A small example of the kind of thing Louella might write can be found in a comment she made about singer Doris Day. In her column she announced that Doris insisted on tying her own shoelaces instead of letting the wardrobe department do it for her! Pretty riveting stuff. Well, it must have been for director Michael Curtiz anyway, for he immediately wrote in response: ‘Dear Louella, please accept my sincere gratitude for your generous and thoughtful story’. Ah, power is a wonderful thing!


Hedda & Louella – a rare shot

Her feud with Hopper lasted for years, yet both women were similarly trivial, petty and bitchy. They both got things wrong, told lies, ruined lives, and generally made actors and actresses quake. Hedda was a racist, anti-communist, as vindictive as Hell – and she could not even type. Louella was a woeful speller whose hero was Benito Mussolini. Hedda was a former chorus girl with, reputedly, the best legs in New York. Louella had legs like tree trunks. Both women swore like mule skinners.

Hollywood's Golden Age of Gossip Radio Broadcasts | Old Time Radio

In 1928 Parsons began hosting her own weekly radio program interviewing movie stars. On Hollywood Hotel stars would act out scenes from their upcoming movies. All these things went swimmingly until the studio system suddenly fell in a heap in the late fifties. She continued with her column until 1965, then handed it over to her assistant Dorothy Manners. In truth, Dorothy had been writing it for quite a while already.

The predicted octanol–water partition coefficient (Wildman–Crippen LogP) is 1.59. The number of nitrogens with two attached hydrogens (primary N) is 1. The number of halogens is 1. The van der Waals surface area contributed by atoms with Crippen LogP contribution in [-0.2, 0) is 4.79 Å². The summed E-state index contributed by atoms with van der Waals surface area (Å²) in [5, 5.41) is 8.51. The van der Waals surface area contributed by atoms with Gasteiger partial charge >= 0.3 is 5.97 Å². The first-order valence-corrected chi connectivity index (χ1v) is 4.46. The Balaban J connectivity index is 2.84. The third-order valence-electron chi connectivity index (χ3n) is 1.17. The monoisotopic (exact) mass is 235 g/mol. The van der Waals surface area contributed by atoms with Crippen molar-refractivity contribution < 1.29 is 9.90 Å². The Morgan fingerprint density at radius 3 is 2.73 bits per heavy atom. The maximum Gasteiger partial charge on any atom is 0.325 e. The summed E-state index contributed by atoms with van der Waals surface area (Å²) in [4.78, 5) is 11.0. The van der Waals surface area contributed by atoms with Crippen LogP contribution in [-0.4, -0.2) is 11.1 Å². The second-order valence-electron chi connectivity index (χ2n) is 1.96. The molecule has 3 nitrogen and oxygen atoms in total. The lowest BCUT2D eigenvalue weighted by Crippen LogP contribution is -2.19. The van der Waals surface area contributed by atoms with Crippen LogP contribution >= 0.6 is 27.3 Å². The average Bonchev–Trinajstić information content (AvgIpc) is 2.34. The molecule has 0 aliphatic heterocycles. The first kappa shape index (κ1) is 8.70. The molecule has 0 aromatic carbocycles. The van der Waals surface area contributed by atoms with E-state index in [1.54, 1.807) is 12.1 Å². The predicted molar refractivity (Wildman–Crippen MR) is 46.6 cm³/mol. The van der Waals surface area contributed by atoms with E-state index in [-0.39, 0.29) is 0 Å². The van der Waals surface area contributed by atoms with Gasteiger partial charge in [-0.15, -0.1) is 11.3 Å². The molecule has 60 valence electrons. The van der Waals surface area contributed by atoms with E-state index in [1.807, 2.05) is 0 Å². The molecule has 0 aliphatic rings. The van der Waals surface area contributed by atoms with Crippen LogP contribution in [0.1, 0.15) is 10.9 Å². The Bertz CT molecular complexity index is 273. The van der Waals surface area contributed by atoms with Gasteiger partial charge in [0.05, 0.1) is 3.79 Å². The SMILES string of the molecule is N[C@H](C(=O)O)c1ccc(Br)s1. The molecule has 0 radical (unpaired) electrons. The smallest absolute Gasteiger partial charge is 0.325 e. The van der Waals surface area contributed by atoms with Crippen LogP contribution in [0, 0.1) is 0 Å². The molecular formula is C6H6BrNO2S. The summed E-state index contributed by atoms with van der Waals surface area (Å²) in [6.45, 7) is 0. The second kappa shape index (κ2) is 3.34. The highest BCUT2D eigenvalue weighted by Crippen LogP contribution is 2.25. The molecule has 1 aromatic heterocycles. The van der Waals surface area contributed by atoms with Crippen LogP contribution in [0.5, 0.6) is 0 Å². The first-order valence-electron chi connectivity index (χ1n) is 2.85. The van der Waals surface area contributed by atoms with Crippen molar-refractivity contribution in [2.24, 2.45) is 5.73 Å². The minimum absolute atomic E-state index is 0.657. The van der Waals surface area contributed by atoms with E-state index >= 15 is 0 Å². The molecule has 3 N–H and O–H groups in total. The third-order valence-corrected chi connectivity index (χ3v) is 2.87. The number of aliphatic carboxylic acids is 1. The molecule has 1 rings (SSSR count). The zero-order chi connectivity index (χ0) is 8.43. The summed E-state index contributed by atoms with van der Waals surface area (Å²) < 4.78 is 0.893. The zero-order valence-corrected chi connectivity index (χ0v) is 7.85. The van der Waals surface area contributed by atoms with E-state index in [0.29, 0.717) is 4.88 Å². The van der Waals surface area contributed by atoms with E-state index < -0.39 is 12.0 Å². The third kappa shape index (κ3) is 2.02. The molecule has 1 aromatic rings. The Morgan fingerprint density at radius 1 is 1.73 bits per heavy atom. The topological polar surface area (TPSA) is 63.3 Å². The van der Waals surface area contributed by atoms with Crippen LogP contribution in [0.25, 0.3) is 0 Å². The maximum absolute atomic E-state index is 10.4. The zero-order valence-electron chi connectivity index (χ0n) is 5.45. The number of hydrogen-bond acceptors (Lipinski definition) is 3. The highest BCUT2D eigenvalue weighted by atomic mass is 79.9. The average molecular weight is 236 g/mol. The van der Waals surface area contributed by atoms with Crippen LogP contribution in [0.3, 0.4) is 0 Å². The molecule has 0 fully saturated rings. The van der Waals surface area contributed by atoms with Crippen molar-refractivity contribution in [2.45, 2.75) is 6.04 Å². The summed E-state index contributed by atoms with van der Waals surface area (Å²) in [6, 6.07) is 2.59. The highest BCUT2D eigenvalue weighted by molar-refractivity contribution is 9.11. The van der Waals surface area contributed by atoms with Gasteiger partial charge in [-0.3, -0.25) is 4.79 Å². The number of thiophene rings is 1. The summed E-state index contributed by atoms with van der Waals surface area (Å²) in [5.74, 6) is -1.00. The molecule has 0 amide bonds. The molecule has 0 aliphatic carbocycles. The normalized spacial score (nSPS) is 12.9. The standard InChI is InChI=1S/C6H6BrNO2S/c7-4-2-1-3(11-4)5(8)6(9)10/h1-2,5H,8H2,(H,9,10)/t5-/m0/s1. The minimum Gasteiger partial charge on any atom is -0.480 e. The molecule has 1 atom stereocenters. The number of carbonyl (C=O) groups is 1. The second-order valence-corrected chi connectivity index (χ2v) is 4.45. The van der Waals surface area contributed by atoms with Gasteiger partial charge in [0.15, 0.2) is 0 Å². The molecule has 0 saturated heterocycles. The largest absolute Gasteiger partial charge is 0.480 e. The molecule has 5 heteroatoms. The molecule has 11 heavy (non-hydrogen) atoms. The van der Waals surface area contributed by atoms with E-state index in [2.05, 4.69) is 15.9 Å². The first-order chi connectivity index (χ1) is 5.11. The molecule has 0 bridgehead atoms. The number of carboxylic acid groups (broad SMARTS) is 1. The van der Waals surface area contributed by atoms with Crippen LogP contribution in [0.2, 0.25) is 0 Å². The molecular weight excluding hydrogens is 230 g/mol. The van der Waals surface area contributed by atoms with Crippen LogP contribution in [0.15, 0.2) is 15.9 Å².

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Mr & Mrs ‘Docky’ Martin

Louella married three times, the last of which was to a drunken surgeon named Dr Harry Martin in 1930, a man known to all as ‘Docky’. Several biographies state that he provided a steady source of gossip for her, given the number of abortions and treatments for VD he was required to carry out. She passed away in 1972 from arteriosclerosis at the age of 91. Hedda Hopper, her nemesis, had already gone in 1966.


  1. “Hedda was […] anti-communist…”

    Yes, it’s true: nobody is completely bad. Everyone has at least one good point. Hedda was apparently not one of that era’s trendy non-thinkers who embraced an impossible, ridiculous ideology without thinking it through (To think it through is to understand it and drop it). That’s one thing we can be thankful for!

    • Hi Jeff. Yes, that’s a fair comment. From all accounts, she had a sense of humour, too. Of the two women I certainly preferred Hedda over Louella. The latter did not have a lot going for her I’m afraid.

  2. Frank Tashin’s cartoon. The Woods Are Full of Cuckoos [1937] as
    “Louella Possums.” [Louella Parsons, Wikipedia]